China can sort out North ‘easily,’ Trump claims

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China can sort out North ‘easily,’ Trump claims

U.S. President Donald Trump criticized China for not doing enough on the North Korea issue and announced that the United States will be “at the top of the pack” among nuclear powers if the world cannot be rid of nuclear-armed states, in an interview Thursday.

“We have a very big problem... with North Korea... I think China has tremendous control over North Korea. I think they can solve the problem very easily if they want to,” Trump told Reuters. “It would be wonderful, a dream would be that no country would have nukes, but if countries are going to have nukes, we’re going to be at the top of the pack.”

He added, “Missile defense is one of the many things that can be done.”

Experts in Korea puzzled over the implications for its foreign relations, especially in maintaining strategic relations with both China and the United States.

“Trump appears to be putting forward a foreign policy strategy that pits the United States against China and brings it closer to its allies, Korea and Japan,” said Kim Han-kwon, a professor at the Korea National Diplomatic Academy. “But a competition between the United States and China in the East Asia region can be troublesome for South Korean’s new administration.

“Especially if Trump increasingly pursues installation of American missile defense systems in Korea,” he added, “this could be an issue in regards to Korea’s relations with China and the United States.”

Beijing has criticized the Seoul-Washington agreement to deploy the U.S.-led antimissile Terminal High Altitude Area Defense (Thaad) system in Korea to counter military threats from the North, and lashed back with unofficial economic sanctions on the South.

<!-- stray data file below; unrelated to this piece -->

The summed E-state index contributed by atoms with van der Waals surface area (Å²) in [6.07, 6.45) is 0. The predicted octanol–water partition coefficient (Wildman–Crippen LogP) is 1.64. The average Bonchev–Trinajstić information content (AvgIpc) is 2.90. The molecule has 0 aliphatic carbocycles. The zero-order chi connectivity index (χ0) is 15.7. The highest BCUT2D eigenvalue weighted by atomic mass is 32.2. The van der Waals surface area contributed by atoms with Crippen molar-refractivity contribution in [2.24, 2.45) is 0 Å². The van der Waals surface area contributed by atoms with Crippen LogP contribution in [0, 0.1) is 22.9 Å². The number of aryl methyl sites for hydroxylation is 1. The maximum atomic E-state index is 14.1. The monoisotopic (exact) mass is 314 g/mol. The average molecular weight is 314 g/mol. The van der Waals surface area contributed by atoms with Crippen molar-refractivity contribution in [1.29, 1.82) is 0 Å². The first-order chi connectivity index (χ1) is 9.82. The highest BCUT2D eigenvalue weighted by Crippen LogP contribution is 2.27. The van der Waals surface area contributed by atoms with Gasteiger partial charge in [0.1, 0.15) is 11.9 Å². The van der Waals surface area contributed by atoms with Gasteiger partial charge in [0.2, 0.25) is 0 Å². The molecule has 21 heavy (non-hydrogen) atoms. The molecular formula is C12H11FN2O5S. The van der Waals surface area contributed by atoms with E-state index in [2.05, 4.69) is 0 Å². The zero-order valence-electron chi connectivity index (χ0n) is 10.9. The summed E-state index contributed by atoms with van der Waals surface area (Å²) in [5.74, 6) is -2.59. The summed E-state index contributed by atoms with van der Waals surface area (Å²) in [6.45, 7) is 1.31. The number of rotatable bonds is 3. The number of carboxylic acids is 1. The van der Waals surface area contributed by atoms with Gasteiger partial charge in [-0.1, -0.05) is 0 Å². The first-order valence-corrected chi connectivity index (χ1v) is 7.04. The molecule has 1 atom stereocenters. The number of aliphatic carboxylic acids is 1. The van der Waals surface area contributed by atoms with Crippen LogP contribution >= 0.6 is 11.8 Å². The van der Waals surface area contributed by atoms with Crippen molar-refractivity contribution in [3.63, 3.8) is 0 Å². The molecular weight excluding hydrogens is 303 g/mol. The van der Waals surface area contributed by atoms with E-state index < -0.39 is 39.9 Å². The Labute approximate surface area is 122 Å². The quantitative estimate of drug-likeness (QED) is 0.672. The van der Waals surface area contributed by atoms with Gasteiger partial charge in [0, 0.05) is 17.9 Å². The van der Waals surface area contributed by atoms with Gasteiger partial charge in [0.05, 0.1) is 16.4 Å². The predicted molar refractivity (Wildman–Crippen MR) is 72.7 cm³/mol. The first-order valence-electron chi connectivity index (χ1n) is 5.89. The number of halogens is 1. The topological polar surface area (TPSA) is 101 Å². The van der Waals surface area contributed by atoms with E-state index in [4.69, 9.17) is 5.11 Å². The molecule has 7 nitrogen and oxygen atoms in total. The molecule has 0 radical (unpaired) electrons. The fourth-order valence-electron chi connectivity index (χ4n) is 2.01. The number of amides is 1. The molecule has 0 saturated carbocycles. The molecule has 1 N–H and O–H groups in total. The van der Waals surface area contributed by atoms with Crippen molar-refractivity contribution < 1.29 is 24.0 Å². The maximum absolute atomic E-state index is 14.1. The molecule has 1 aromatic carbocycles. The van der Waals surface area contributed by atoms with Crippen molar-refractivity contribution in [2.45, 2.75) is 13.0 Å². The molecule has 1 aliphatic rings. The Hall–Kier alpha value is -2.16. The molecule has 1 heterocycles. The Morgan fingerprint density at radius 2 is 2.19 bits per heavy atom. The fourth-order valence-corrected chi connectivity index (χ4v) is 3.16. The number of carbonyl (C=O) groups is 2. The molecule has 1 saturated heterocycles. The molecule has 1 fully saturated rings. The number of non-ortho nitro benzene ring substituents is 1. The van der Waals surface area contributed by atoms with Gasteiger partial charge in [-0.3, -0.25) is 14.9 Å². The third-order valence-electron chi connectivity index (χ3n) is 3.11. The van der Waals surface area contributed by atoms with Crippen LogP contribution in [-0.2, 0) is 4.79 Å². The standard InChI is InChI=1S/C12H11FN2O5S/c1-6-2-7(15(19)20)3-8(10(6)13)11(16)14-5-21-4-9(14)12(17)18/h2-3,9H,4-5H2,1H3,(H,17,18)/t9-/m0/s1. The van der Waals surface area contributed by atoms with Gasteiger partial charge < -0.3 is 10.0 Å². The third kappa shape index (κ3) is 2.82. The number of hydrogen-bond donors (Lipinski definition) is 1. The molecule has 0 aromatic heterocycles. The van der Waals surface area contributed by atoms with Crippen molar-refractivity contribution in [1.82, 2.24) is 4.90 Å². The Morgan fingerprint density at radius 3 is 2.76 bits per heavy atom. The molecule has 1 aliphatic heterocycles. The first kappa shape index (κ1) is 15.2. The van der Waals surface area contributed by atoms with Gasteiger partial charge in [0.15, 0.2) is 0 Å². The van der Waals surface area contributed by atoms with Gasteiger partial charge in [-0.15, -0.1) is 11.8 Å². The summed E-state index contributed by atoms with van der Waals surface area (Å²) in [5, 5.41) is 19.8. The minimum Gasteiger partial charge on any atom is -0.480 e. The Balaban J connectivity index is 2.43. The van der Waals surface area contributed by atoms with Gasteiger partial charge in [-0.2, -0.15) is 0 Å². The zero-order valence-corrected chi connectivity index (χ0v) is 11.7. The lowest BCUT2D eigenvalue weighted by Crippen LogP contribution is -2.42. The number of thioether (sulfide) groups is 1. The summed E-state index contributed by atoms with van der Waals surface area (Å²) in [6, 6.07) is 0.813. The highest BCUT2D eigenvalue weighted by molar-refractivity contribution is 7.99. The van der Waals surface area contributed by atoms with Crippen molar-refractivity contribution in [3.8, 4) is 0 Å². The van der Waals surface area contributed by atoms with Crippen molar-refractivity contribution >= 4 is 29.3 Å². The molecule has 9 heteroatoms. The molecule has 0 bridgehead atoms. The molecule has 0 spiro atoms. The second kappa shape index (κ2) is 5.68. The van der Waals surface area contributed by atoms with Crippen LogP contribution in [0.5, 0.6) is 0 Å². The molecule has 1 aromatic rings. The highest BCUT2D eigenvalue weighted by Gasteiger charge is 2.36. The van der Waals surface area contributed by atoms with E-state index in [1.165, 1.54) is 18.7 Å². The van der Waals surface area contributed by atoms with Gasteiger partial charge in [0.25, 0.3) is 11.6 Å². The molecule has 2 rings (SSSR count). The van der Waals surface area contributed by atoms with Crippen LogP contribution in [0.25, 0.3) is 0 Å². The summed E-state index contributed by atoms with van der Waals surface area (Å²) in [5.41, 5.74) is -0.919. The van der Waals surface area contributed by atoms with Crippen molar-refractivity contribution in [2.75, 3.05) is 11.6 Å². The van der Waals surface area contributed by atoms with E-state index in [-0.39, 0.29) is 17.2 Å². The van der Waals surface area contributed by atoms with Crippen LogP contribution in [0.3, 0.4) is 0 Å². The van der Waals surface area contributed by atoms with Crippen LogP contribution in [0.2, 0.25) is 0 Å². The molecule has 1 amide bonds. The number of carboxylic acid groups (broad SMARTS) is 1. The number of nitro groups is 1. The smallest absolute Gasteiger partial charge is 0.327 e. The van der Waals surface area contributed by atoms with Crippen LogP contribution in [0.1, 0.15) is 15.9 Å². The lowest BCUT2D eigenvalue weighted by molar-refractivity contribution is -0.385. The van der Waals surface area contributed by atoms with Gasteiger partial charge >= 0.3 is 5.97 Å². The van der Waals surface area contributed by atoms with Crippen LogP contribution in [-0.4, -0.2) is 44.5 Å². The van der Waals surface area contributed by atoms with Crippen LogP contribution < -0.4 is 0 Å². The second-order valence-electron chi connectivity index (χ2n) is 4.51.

In the interview, Trump also called China “grand champions at manipulation of currency.”

He cut short any possibility of a meeting with North Korean leader Kim Jong-un by saying “it’s very late [to hold one].”

While campaigning for the presidency in June, Trump said he could hold a meeting with Kim over a hamburger, an idea he seems to have dropped after the North Korean government conducted missile tests earlier this month.

“We’re very angry,” he said of the North’s test-firing of the intermediate-range ballistic missile on Feb. 12. “I would never say no. It may be very late.”

The Thaad system, in the meanwhile, is set to be deployed in Korea by June at the earliest.

“After the Lotte Corporation holds a board meeting on Monday, it will likely sign a contract with the National Defense Ministry on Tuesday [to swap land for the Thaad deployment],” said a ministry official.

The two parties agreed in November to swap the Lotte Skyhill Seongju Country Club in Seongju County, North Gyeongsang, for government land in Namyangju, Gyeonggi. The Thaad system will be deployed at the former golf course.

The South Korean government plans to inject nearly 600 billion won ($530 million) this year to develop military defenses of the South against threats from the North.

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